Voice From the Back
A Grim Forecast
Politicians and media ‘experts’ are always telling us that although times may prove economically fraught at the moment the future will prove much better. Occasionally however the truth leaks out. 'Recession in the eurozone will be deeper than expected this year, the European Commission said yesterday in spring forecasts that predicted continuing record unemployment and a sluggish economic rebound next year' (Times, 4 May). Capitalism by its very nature is based on booms and slumps and no ‘expert’ has ever managed to solve that basic flaw of the system.
The British ruling class have always pretended that they behave in a moral fashion. This fallacy has now been exposed as nonsense. The British government is negotiating payments to thousands of Kenyans who were detained and severely mistreated during the 1950s Mau Mau insurgency. 'In a development that could pave the way for many other claims from around the world, government lawyers embarked upon the historic talks after suffering a series of defeats in their attempts to prevent elderly survivors of the prison camps from seeking redress through the British courts. Those defeats followed the discovery of a vast archive of colonial-era documents which the Foreign Office (FCO) had kept hidden for decades, and which shed new and stark light on the dying days of British rule, not only in Kenya but around the empire' (Guardian, 5 May). In the case of the Mau Mau conflict, the secret papers showed that senior colonial officials authorised appalling abuses of inmates held at the prison camps established during the bloody conflict, and that ministers and officials in London were aware of a brutal detention regime in which men and women were tortured and killed.
Another Promise Bites The Dust
When the government closed Remploy factories that employed disabled workers their boast was that the closures would lead to more of them getting jobs in mainstream employment. Like most government promises this turned out to be untrue. 'Up to two thirds of the disabled workers who lost their jobs when the nationwide network of Remploy factories began to be shut down last autumn are still out of work' (Sunday Express, 5 May). Being unemployed is tough but being unemployed and disabled must be hellish.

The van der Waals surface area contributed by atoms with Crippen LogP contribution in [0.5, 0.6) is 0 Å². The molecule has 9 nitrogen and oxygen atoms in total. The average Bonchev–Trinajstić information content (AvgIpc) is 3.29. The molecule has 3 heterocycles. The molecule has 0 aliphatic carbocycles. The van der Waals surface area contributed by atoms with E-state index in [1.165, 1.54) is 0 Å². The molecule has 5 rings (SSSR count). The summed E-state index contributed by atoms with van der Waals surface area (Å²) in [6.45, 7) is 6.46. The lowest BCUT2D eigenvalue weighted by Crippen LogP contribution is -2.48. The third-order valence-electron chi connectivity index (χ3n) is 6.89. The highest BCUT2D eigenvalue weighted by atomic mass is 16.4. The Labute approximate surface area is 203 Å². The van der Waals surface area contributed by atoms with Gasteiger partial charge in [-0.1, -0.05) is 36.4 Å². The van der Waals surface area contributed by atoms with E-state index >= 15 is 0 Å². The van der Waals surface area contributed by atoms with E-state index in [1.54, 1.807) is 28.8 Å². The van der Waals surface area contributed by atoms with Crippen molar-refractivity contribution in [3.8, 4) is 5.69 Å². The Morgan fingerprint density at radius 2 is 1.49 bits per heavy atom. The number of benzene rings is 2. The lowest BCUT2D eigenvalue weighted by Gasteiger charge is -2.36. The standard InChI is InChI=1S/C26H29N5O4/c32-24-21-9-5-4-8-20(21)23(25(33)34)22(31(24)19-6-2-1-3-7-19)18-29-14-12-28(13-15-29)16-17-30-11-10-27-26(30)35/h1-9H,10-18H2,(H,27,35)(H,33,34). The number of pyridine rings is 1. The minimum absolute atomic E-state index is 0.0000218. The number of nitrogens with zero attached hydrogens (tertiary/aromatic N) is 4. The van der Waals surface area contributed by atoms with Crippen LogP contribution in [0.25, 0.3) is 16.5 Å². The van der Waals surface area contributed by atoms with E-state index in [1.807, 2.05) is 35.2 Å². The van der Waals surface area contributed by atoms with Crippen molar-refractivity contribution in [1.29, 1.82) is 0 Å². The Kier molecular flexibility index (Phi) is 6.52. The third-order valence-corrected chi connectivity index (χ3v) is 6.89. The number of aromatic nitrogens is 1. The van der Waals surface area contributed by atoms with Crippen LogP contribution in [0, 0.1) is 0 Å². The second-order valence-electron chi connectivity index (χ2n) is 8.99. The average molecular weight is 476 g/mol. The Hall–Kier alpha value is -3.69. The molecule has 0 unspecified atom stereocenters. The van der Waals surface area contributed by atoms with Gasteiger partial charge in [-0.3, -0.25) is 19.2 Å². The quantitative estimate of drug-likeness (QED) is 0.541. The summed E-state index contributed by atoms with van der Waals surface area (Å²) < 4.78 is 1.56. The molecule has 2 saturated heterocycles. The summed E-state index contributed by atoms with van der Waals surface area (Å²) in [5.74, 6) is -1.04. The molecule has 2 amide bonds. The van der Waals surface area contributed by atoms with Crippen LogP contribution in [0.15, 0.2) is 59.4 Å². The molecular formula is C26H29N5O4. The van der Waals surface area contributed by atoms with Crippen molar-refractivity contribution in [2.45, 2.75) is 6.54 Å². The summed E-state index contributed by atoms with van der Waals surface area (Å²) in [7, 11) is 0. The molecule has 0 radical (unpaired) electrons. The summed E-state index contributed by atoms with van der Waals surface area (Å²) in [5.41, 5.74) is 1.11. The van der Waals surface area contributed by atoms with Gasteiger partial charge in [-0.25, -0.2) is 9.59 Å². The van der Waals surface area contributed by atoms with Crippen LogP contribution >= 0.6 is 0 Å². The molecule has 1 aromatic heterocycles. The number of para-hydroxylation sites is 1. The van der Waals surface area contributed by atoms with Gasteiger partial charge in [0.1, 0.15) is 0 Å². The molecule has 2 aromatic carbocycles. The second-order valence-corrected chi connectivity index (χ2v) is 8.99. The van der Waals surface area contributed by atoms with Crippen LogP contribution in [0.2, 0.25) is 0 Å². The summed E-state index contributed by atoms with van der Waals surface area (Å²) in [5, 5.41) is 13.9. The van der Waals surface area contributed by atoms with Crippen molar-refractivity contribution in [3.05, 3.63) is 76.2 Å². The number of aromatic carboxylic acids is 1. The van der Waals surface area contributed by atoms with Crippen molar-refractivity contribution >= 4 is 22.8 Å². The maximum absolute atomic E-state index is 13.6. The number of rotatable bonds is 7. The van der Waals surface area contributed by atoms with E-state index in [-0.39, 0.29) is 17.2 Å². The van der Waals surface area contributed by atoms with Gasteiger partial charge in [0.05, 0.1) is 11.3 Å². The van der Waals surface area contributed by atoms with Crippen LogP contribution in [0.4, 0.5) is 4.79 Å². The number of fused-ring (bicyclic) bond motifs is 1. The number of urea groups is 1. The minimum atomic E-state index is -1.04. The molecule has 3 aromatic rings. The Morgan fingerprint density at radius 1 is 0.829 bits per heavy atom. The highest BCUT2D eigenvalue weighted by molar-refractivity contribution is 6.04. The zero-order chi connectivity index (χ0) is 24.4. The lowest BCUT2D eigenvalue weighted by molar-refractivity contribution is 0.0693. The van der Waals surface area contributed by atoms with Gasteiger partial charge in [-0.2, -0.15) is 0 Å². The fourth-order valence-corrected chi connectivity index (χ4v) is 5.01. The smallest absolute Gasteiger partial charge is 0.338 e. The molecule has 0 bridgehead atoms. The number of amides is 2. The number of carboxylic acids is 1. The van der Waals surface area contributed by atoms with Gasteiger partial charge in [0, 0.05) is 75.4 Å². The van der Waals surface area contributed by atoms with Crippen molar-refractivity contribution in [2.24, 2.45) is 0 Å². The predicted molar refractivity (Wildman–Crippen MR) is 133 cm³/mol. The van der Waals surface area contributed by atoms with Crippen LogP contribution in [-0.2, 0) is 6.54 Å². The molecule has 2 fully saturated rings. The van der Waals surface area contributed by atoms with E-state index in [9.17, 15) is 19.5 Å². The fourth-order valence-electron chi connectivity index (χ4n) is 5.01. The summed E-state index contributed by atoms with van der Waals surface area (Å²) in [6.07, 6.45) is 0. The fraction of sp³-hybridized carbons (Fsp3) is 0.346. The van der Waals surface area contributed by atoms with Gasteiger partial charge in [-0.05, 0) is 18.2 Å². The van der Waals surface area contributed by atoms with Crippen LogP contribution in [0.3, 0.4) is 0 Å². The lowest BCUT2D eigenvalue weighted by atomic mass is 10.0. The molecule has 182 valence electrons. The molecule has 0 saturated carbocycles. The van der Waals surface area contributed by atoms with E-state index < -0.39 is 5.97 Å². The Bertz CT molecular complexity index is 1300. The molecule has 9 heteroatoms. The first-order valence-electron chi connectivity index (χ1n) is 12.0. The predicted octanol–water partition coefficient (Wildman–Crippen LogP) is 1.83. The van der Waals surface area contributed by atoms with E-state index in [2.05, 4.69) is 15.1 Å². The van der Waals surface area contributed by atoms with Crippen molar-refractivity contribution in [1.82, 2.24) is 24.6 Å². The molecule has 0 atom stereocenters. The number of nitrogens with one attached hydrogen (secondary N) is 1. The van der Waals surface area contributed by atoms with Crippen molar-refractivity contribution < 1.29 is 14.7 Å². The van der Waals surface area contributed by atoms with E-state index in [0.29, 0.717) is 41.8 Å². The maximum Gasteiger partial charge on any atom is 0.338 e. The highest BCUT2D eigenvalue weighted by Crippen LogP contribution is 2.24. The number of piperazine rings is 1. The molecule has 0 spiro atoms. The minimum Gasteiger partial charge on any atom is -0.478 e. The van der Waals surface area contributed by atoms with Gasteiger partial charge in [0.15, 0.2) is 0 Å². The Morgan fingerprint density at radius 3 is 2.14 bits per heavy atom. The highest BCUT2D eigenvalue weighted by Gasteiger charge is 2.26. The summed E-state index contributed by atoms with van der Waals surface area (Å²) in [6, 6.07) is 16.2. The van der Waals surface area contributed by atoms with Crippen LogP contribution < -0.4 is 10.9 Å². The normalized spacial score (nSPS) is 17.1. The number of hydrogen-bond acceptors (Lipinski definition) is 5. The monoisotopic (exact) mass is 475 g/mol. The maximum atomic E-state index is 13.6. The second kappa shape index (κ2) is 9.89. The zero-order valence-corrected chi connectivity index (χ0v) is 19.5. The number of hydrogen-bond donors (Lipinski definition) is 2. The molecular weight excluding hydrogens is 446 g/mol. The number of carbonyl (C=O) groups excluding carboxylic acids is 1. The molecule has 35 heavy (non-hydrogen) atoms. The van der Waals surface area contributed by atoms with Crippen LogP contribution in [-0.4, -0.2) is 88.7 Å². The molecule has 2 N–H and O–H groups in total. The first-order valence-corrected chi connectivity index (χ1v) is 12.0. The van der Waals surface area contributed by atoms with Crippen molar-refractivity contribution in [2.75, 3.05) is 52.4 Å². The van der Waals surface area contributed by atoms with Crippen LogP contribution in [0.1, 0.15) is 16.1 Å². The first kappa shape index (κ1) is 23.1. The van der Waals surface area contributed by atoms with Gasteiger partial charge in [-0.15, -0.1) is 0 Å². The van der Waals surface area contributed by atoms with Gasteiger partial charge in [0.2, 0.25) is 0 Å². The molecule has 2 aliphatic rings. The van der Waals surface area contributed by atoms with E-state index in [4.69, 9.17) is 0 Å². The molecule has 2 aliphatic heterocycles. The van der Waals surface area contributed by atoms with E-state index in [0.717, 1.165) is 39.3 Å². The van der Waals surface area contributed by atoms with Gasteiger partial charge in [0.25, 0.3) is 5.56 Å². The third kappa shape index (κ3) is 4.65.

Lots To Smile About
Accompanying a photograph of the two billionaires smiling broadly at a Berkshire Hathaway's shareholders meeting in the USA was the following piece of information. 'Super-rich Bill Gates and Warren Buffett obviously know how to take it easy. It can't be too hard when Microsoft chairman Gates, 57, is worth $67 billion and Berkshire Hathaway chief executive Buffett, 82, has been valued at $53.5 billion' (Sunday Express, 5 May).
Growing Old Disgracefully
Readers of the popular press are aware of world hunger as a pressing problem, but they are probably unaware that this is not just a problem that affects people abroad. 'Most people think of the condition as a ‘third world problem’, but one in ten older people in the UK are malnourished, the British Dietetic Association and the Malnutrition Task Force said. ’For far too long, malnutrition and dehydration has been thought of as a third world problem,’ said Helen Davidson, honorary chair of the British Dietetic Association – the professional body for UK dieticians. ‘The reality is, malnutrition and dehydration is a very big problem here in the UK’ (Daily Express, 9 May). Malnutrition Task Force task force chair Dianne Jeffrey claimed that one in ten older people are malnourished and estimates put the figure at about three million. That is capitalism for you. Even in an advanced country like the UK old folk are malnourished.
Workers are constantly being reprimanded by politicians and journalists for being ‘benefit fraudsters’ but in fact whatever dodges they may get up to it’s as nothing compared to the tax evasion of the owning class. 'More than 100 of Britain's richest people have been caught hiding billions of pounds in secretive offshore havens, sparking an unprecedented global tax evasion investigation. George Osborne, the chancellor, warned the alleged tax evaders, and a further 200 accountants and advisers accused of helping them cheat the taxman: ‘The message is simple: if you evade tax, we're coming after you’ (Guardian, 9 May). Despite Osborne's threat this is a constant running battle between the government and the owning class's armies of accountants and financial advisers devising new and better methods of evasion.